By Barry Diamond
How is a mining company valued? Does it have goodwill? How does the goodwill analysis impact the valuation of the company’s land? What role do the facts, evidence and relevant taxing statute (the context) have to play in the analysis? These were the key questions to be answered by the High Court in Commissioner of State Revenue v Placer Dome Inc  HCA 59. The decision arose from a Western Australian stamp duty dispute, but it has implications far beyond stamp duty. It is significant for what it says about approaches to valuation methodology and evidence, the nature of goodwill and the contexts in which each of these things are considered. Placer Dome Inc was a substantial gold mining company with land and mining tenements around the world, including in WA. Barrick Gold Corporation was one of the largest gold mining companies in the world. Barrick led a hostile takeover of Placer. The acquisition was the largest of its kind in the gold industry. The amalgamated entity was to become the world’s largest gold mining business.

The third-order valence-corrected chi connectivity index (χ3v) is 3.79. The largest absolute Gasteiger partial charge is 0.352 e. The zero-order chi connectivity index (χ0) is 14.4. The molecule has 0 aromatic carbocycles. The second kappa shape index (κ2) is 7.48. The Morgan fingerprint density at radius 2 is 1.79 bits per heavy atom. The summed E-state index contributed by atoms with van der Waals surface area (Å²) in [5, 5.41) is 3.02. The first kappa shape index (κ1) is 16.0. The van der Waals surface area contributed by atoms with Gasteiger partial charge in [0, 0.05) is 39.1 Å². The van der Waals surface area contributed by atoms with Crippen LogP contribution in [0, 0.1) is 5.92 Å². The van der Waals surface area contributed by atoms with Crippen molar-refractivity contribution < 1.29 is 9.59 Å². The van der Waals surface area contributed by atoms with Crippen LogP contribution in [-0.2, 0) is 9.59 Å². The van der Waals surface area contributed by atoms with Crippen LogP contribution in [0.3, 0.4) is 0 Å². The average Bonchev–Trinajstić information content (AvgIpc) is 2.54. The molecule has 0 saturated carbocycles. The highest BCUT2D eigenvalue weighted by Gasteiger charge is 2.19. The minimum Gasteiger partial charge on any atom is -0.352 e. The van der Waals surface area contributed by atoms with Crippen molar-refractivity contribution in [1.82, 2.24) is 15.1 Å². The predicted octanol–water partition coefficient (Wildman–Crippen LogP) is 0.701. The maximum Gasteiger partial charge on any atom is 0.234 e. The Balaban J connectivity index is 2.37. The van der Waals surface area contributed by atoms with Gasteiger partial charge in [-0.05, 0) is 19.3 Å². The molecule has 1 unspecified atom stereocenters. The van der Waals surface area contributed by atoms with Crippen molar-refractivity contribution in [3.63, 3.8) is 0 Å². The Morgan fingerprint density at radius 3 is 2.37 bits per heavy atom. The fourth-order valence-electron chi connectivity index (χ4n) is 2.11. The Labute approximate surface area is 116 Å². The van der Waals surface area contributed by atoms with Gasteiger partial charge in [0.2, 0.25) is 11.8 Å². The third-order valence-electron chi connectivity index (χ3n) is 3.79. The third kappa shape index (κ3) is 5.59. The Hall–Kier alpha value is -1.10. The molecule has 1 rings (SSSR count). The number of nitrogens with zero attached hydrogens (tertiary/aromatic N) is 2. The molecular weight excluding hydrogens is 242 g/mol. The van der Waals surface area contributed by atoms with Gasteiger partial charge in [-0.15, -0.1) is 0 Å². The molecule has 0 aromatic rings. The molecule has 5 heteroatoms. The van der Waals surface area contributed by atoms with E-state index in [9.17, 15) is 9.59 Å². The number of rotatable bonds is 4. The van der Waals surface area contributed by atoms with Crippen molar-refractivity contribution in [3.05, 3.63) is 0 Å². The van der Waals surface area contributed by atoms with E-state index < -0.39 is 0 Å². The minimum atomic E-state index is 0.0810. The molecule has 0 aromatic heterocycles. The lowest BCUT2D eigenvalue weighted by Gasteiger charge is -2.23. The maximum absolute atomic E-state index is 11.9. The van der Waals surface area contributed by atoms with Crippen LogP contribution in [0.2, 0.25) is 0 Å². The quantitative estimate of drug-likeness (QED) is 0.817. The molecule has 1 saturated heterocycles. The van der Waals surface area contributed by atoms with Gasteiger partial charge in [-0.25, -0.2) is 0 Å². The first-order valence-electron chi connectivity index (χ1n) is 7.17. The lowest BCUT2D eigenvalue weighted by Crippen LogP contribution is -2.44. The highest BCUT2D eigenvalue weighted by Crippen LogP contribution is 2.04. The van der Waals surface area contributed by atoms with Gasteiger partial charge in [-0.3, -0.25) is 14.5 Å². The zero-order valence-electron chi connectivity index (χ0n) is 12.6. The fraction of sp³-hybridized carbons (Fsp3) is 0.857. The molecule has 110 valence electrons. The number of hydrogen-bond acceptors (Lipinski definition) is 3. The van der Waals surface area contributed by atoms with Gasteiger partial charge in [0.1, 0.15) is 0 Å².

The decision concerned the ‘land rich’ rules in the former Stamp Act 1921 (WA) (and which have since been replaced with ‘landholder’ rules). Under these rules, a corporation was land rich if 60 per cent or more of the corporation’s total property (by value) comprised land (situated anywhere in the world). The land rich ratio was therefore total land (the numerator) divided by total property (less certain property excluded by the Stamp Act) (the denominator). If a person acquired a controlling interest in a land rich corporation, stamp duty was payable on the value of the corporation’s landholdings in WA.
Was Placer Dome ‘land rich’?
The Commissioner of State Revenue assessed Barrick’s acquisition for duty of $55 million on the basis Placer was a land rich corporation. Was this correct? The answer to this question required a closer examination of the numerator and denominator of the land rich ratio. Was the land (numerator) correctly valued? Was the total property (denominator) correctly identified and valued, and, in particular, was there goodwill (of substantial value) which could be included as property in the denominator? Continue reading